A Review

Commies Akimbo

By R. J. Donovan

Sometimes, there's a great play being presented by a cast that isn’t up to the challenge of the piece. Other times the reverse is true. Unfortunately, that's the case with Michael Hollinger's “Red Herring” in its Boston premiere at Lyric Stage. You've got a really talented cast in a comedy that doesn’t serve them well at all.

Set in the 50s, “Red Herring” is billed as a romantic comedy murder mystery with a touch of film noir. Unfortunately, it shoots off in so many directions, it loses focus and doesn’t shine in any one of the genres it boasts.

The plot involves a multitude of stories and characters. Senator Joseph McCarthy’s daughter is about to get married -- to a Russian spy. Two detectives in Boston are in love with one another while pondering a body floating in the harbor. And a loud mouth landlady is up to no good with a fisherman, who’s also Russian spy, and who may or may not be dead.

Most of the scenes are so short you barely have time to latch on to the characters before they're gone. A blackout follows (with some longer than others) and then we’re off to something new. Adding to the muddle, the cast plays multiple roles. For the first four or five scenes, it takes more than a moment to step back and figure out who’s who.

The comedy that’s wrestled out of all of this can be credited to the talents of the players.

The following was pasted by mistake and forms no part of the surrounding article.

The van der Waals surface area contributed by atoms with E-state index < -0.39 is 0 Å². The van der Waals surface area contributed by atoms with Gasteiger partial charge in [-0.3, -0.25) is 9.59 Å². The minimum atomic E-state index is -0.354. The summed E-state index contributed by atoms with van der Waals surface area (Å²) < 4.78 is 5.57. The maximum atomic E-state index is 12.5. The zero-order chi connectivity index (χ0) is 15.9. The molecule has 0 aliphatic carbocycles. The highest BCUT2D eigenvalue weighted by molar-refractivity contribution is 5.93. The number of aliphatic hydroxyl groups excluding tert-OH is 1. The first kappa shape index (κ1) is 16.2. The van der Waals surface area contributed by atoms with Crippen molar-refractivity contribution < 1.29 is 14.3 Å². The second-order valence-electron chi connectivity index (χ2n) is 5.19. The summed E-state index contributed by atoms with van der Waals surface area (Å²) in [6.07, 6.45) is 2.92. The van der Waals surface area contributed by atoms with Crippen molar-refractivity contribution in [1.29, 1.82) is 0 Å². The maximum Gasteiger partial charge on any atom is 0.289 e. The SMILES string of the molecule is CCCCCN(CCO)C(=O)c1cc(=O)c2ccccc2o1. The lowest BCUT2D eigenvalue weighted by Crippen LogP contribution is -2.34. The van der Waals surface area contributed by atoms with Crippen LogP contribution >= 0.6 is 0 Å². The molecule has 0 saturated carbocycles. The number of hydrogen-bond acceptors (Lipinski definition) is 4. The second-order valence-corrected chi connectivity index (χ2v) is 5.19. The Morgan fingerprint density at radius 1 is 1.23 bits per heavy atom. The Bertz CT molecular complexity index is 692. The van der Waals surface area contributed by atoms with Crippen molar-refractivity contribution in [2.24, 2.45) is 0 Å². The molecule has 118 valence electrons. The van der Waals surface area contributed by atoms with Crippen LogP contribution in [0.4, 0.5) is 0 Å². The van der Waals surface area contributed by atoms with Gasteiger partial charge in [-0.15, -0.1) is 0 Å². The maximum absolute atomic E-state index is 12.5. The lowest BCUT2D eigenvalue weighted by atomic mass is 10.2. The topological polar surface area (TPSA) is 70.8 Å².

With a comical Minnesota accent, Allison Clear is thoughtful and funny as Senator McCarthy’s puritanical, slightly dense but not so innocent daughter. Barlow Adamson (far right in photo) is Boston detective #1 with Sarah Newhouse (far left) as detective #2. Marc Harpin is the fiancé with unpatriotic espionage on his mind. Leslie Dillen is the corrupt landlady, also doing a quick turn as a very funny bridal consultant. And Richard Snee (center, above) is the fisherman who’s the object of the landlady’s sultry desire. (In one of the play’s better sequences, Snee and Clear meet in a bar and share a conversation about marriage.) Courtney A. O'Connor directs the production.

Mystery fans know that a red herring is traditionally a clue that intentionally distracts only to lead nowhere. Well, there ya go.

"Red Herring " is at at Lyric Stage, 140 Clarendon Street in Boston through March 19. For information, call 617-437-7172.

-- OnStage Boston


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